This past week, the media woke up to the shocking reality that our meat supply is in fact industrialized. Long gone are the days of the friendly local butcher grinding meat for kids’ hamburgers. Instead, most hamburger now comes from a corporate behemoth you've probably never heard of called Beef Products Inc. (BPI), or “the world's leading producer of lean beef processed from fresh beef trimmings.”

BPI now finds itself on the receiving end of consumer outrage over the ammonia-treated ground beef filler that one former United Stated Department of Agriculture (USDA) official famously dubbed “pink slime.” The news surfaced last week that this scary stuff is currently being served in school lunches, and a petition aimed at getting current USDA officials to stop serving “pink slime” has garnered more than 200,000 signatures in about a week. [Update: As of March 15, the USDA has announced that schools will be able to "opt out" of pink slime. What they'll be able to replace it with if they do is another question.]

All the hullaballoo reminded me of a dramatic talk I witnessed about a year ago on this very topic at a conference organized by the Government Accountability Project (GAP)'s Food Integrity Campaign called “Employee Rights and the Food Safety Modernization Act.” The event’s focus was on the little-known but critical aspects of the newly enacted food safety law, which would give whistleblowers new protection.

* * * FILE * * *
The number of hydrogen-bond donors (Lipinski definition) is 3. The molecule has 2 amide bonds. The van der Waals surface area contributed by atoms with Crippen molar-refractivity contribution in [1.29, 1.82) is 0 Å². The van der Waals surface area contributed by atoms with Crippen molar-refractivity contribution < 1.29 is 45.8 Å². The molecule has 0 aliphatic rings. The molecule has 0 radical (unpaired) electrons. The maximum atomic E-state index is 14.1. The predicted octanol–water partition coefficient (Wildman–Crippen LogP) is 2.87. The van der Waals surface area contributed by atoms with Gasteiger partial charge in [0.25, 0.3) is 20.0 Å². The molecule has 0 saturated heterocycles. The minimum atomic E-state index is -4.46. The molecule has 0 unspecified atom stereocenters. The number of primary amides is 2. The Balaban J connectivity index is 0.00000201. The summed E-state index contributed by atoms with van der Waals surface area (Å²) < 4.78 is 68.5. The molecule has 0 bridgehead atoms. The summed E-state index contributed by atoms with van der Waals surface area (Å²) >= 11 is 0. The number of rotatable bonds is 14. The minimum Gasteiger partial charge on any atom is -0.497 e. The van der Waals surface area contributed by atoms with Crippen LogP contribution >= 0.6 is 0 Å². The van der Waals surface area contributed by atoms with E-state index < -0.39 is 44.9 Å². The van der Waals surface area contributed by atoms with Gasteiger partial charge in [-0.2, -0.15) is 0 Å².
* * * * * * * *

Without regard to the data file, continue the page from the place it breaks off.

Read more: Food, Scary Food

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Protein propaganda: It’s what’s for dinner

This post is part of Protein Angst, a series on the environmental and nutritional complexities of high-protein foods. Our goal is to publish a range of perspectives on these very heated topics. Add your feedback and story suggestions here.

Early USDA guidelines highlighted the "meat group."

Most vegetarians are tired of being asked, “Where do you get your protein?” by a seemingly concerned family member, friend, or even stranger.

I know many vegetarians and none of us have come close to suffering from Kwashiorkor. Never heard of it? It’s a form of malnutrition from lack of protein, found in areas of famine and extreme poverty. Protein deficiency is rare in the developed world, despite a significant portion of the population eschewing meat.

So where did this idea come from that vegetarians and vegans are doomed to a life of protein deficiency?

Read more: Food

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Live and let dioxin: Big Ag is worried about scaring us off meat and milk

It doesn't take much for the food industry to freak out over potential government action, but this latest corporate outcry is especially galling and self-serving. This month, after more than 20 years of "assessment," the Environmental Protection Agency is expected to finally release limits for safe exposure to dioxins, nasty industrial pollutants that cause cancer, among other health harms [PDF]. You may have heard of dioxin as the military herbicide Agent Orange used in Vietnam, where it earned its distinction as "the most toxic compound synthesized by man." Unfortunately for the food industry, dioxins accumulate in the fatty tissues of …

Read more: Food, Scary Food